Fair Lane
Fair Lane was the name of Henry Ford and Clara Ford's estate in Dearborn, Michigan, United States. It was named after an area in County Cork in Ireland where Ford's adoptive grandfather, Patrick Ahern, was born. The extensive 1300 acre (5.3 km²) estate along the River Rouge included a large limestone house, electrical power plant on the dammed river, a boathouse, stables, and extensive landmark gardens designed by Chicago landscape architect Jens Jensen. The residence and part of the estate grounds are open to the public as a historical landscape and house museum and preserved as a National Historic Landmark. Part of the estate grounds are preserved as a university nature study area.

House
Frank Lloyd Wright participated in the initial design. However, after Wright hurried off to Europe with Mrs. Cheney, the architect Marion Mahony Griffin revised and completed the design according to her own interpretation of the Prairie Style. Henry Ford and his wife took a trip to Europe and on returning dismissed Griffin and used William H. Van Tine to add English Manor house details. In 1913 architect Joseph Nathaniel French was brought in to work on the final stages to complete the residence in 1913. The house, with 56 rooms covering 31,000-square-foot (2,900 m 2), was considered befitting but less grand than other great houses and mansions of the era in America. It included an indoor pool and bowling alley. The pool is now covered over and serves as a restaurant.

Landscape
The powerhouse had its cornerstone laid by Thomas Alva Edison and with hydropower not only powered the estate, but a part of the town of Dearborn as well. It included the estate's garage and on the upper level a laboratory where Ford worked on engine designs. The powerhouse is also built of limestone in the Prairie Style. Jens Jensen employed his 'delayed view' approach in designing the arrival at the residence. Instead of proceeding straight to the house or even seeing it, the entrance drive leads visitors through the estate's dense woodland areas. Bends in the drive, planted on the curves' inside arc with large trees give a feeling of a natural reason for the turn, and obscure any long view. Suddenly, the visitor is propelled out of the forest and in the open space where the residence is presented fully in view in front of them. This idea of wandering was one which Jensen put forth in almost all of his designs. Expansive meadows and gardens make up the larger landscape, with naturalistic massings of flowers surrounding the house. The largest axial meadow, the "Path of the Setting Sun" is aligned so that on the summer solstice the setting sun glows through a precise parting of the trees at the meadow's western end. The boathouse, with stonework cliffs designed by Jensen, allowed Henry Ford to travel on the Rouge River in his electric boat.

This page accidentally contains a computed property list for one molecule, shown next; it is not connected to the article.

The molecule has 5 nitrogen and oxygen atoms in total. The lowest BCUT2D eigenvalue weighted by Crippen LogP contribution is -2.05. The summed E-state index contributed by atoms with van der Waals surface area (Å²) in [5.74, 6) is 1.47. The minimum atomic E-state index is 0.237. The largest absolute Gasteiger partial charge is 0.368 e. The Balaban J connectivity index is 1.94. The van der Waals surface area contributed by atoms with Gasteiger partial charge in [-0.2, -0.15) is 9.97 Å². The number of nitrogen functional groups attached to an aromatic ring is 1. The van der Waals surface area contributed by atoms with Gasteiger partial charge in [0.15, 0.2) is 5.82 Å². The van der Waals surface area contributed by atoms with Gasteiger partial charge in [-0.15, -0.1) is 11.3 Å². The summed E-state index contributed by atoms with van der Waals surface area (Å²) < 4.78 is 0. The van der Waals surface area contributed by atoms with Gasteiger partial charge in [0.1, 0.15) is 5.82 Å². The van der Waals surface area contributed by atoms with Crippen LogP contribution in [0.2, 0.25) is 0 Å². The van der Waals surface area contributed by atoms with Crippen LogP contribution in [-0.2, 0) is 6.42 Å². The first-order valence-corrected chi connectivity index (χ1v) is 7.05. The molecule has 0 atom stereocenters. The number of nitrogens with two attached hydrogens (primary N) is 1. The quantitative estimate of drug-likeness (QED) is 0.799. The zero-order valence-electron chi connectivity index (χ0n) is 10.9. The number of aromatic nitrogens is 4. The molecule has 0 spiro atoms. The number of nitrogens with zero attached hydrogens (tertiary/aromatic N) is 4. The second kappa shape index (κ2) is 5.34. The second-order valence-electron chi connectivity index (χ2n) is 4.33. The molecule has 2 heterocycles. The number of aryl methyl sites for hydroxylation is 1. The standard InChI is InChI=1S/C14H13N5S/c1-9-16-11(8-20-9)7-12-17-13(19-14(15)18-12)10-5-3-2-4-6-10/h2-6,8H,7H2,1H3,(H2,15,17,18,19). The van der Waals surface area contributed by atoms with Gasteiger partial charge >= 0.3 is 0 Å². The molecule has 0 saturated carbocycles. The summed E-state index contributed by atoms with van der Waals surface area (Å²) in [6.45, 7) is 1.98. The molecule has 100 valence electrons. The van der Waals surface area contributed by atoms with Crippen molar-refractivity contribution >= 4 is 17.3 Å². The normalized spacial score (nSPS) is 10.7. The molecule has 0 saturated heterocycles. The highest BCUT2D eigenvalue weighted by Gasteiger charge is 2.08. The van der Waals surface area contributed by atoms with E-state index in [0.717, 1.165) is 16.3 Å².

Museum
The estate was donated to the University of Michigan in 1957 for a new Dearborn campus. The staff's former houses and a pony barn are used by the University of Michigan–Dearborn, including a child development center. The main house, powerhouse, garage and 72-acre (0.29 km 2) of land are operated as a museum while a restaurant occupies the former indoor swimming pool natorium. In 2010 the stewardship of the estate will be by the same non-profit group that operates the lakeside Edsel and Eleanor Ford House, with financial help from the Ford-Family.

Names
The private rail car of Henry and Clara Ford, named 'Fair Lane', was kept on standby at the Ford siding of the Michigan Central Railroad in Dearborn. The Ford 'Fairlane' automobile model, sold between 1955 and 2008 by the Ford Motor Company, was named after the 'Fair Lane' estate.

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